The CITE, a blog published by the National Association of College Stores, takes a look at the intersection of education and technology, highlighting issues that range from course materials to learning delivery to the student experience. Comments, discussion, feedback, and ideas are welcome.

Monday, February 26, 2018

Texted ‘Nudges’ Keep STEM Majors on Track

According to a 2013 study by the Department of Education’s National Center for Education Statistics, more than two-thirds of science, technology, engineering, and math (STEM) associate’s degree candidates fail to complete their studies, with about half of those switching to a non-STEM major and the other half leaving without obtaining any degree or certification. Overall, fewer than 30% of community college students complete their program in three years.

Sometimes, all it may take is a nudge to keep such students on track and on time.

A trial involving almost 2,000 STEM students at four community colleges over the summer of 2017 found that those who received personalized text-message “nudges” returned for the fall term at a rate 10% higher than a control group that didn’t receive the messages.

The nudges, created and delivered by Persistence Plus LLC, were designed to help students manage their time better, access resources for registration and financial-aid renewal, and increase their sense of connection to the school.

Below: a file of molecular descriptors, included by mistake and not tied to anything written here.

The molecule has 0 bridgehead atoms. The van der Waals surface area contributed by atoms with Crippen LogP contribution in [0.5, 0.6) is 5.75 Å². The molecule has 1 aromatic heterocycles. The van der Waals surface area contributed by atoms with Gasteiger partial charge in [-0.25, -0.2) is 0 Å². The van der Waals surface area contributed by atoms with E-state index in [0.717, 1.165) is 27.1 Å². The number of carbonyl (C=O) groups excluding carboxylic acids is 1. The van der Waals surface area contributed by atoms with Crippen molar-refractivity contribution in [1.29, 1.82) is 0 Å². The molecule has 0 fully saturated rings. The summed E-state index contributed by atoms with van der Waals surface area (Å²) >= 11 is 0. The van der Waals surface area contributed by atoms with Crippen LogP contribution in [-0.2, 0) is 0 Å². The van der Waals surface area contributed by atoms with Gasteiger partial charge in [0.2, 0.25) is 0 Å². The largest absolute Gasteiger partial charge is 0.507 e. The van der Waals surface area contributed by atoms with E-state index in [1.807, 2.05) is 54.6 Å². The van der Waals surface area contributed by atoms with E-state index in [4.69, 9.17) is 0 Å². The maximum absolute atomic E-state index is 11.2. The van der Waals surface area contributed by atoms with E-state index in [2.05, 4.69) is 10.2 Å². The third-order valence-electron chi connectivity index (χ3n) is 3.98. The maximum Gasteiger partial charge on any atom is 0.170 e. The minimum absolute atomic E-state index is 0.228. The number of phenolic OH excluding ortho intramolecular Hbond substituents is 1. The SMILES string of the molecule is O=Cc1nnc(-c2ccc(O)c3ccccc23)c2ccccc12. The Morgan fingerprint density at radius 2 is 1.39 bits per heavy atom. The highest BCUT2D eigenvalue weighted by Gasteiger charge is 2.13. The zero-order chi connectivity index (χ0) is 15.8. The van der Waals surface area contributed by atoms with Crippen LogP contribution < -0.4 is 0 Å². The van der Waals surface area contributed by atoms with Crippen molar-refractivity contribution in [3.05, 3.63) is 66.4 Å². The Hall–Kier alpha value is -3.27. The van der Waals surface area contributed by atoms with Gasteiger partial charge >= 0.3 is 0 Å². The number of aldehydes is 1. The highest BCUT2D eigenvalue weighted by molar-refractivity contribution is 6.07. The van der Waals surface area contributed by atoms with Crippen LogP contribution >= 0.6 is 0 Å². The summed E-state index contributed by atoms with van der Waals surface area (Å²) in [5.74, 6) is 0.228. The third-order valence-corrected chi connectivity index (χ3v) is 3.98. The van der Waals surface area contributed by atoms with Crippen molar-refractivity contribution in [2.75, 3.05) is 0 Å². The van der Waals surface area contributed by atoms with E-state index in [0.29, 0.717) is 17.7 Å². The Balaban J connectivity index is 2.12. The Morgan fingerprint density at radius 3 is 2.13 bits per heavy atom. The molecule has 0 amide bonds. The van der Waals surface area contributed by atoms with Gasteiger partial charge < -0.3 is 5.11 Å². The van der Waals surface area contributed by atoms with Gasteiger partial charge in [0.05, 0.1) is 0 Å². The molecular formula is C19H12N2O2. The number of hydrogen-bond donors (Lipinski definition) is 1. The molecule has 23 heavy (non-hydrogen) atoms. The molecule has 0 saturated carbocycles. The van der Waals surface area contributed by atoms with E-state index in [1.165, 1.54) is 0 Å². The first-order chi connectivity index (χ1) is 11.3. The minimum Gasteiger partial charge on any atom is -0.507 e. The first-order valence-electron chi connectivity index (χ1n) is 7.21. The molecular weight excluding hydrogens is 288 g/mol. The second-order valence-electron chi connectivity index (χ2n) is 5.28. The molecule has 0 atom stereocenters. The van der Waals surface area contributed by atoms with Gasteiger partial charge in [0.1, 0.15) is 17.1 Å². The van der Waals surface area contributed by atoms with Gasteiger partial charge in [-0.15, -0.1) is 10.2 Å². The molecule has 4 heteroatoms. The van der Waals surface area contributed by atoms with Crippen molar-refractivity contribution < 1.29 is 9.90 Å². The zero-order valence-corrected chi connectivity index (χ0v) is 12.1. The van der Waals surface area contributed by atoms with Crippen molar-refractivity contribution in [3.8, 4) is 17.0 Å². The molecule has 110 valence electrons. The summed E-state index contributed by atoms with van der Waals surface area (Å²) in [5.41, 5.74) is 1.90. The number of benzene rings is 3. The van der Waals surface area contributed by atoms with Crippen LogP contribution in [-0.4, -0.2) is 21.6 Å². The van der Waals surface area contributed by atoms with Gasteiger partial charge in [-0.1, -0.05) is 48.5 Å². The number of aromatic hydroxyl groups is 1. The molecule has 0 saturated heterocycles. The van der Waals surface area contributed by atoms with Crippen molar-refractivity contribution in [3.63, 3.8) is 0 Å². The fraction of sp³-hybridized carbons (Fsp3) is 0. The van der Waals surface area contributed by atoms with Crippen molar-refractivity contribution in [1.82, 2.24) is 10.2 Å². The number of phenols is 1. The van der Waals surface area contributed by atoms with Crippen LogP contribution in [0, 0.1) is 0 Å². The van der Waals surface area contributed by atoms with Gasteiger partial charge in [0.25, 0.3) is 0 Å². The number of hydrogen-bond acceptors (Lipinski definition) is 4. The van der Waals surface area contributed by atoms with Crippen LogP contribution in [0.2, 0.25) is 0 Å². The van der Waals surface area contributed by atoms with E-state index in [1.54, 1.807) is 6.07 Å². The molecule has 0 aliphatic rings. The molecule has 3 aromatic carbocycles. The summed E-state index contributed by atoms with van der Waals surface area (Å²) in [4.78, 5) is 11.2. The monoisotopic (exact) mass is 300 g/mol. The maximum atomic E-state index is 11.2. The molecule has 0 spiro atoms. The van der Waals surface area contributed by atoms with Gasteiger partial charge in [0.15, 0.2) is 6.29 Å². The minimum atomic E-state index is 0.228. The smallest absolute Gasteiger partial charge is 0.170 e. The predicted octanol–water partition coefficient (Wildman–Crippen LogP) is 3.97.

The initiative was a joint effort by Persistence Plus and Jobs for the Future, a nonprofit that develops programs and policies to improve college readiness and career success for underserved populations in the U.S. The organizations chose STEM majors to address the high attrition rates in those fields, and community colleges because two-year programs produce more than half of all STEM degree-holders, according to The Brookings Institution.

“In an era where STEM knowledge matters more than ever,” Persistence Plus President Jill Frankfort said in a statement, “we are thrilled that our behavioral nudging model is helping community college students interested in STEM make greater progress to a degree.”

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